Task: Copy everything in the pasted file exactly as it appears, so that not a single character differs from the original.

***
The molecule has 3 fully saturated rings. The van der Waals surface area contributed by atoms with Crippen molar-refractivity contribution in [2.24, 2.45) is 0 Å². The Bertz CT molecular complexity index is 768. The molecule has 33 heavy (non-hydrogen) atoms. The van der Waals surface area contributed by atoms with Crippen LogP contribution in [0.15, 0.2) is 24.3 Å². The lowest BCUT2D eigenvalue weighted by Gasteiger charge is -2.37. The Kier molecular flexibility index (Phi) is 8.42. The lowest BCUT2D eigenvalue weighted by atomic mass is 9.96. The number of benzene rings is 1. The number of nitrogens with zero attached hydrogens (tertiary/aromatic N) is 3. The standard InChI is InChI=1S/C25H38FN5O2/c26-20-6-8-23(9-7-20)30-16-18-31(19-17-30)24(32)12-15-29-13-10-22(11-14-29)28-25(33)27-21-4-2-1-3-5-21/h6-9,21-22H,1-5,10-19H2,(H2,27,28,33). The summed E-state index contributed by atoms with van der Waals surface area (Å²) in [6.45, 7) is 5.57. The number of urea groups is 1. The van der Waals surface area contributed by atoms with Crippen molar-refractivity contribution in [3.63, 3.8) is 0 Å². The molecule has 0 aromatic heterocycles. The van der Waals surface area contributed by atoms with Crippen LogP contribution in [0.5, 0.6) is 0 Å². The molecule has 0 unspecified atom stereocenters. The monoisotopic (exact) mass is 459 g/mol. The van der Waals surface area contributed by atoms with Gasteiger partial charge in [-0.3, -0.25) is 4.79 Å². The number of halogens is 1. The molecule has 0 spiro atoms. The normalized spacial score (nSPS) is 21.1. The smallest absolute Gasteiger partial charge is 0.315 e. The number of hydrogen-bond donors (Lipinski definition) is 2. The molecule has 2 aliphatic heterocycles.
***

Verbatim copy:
The molecule has 3 fully saturated rings. The van der Waals surface area contributed by atoms with Crippen molar-refractivity contribution in [2.24, 2.45) is 0 Å². The Bertz CT molecular complexity index is 768. The molecule has 33 heavy (non-hydrogen) atoms. The van der Waals surface area contributed by atoms with Crippen LogP contribution in [0.15, 0.2) is 24.3 Å². The lowest BCUT2D eigenvalue weighted by Gasteiger charge is -2.37. The Kier molecular flexibility index (Phi) is 8.42. The lowest BCUT2D eigenvalue weighted by atomic mass is 9.96. The number of benzene rings is 1. The number of nitrogens with zero attached hydrogens (tertiary/aromatic N) is 3. The standard InChI is InChI=1S/C25H38FN5O2/c26-20-6-8-23(9-7-20)30-16-18-31(19-17-30)24(32)12-15-29-13-10-22(11-14-29)28-25(33)27-21-4-2-1-3-5-21/h6-9,21-22H,1-5,10-19H2,(H2,27,28,33). The summed E-state index contributed by atoms with van der Waals surface area (Å²) in [6.45, 7) is 5.57. The number of urea groups is 1. The van der Waals surface area contributed by atoms with Crippen molar-refractivity contribution in [3.63, 3.8) is 0 Å². The molecule has 0 aromatic heterocycles. The van der Waals surface area contributed by atoms with Crippen LogP contribution in [0.5, 0.6) is 0 Å². The molecule has 0 unspecified atom stereocenters. The monoisotopic (exact) mass is 459 g/mol. The van der Waals surface area contributed by atoms with Gasteiger partial charge in [-0.3, -0.25) is 4.79 Å². The number of halogens is 1. The molecule has 0 spiro atoms. The normalized spacial score (nSPS) is 21.1. The smallest absolute Gasteiger partial charge is 0.315 e. The number of hydrogen-bond donors (Lipinski definition) is 2. The molecule has 2 aliphatic heterocycles.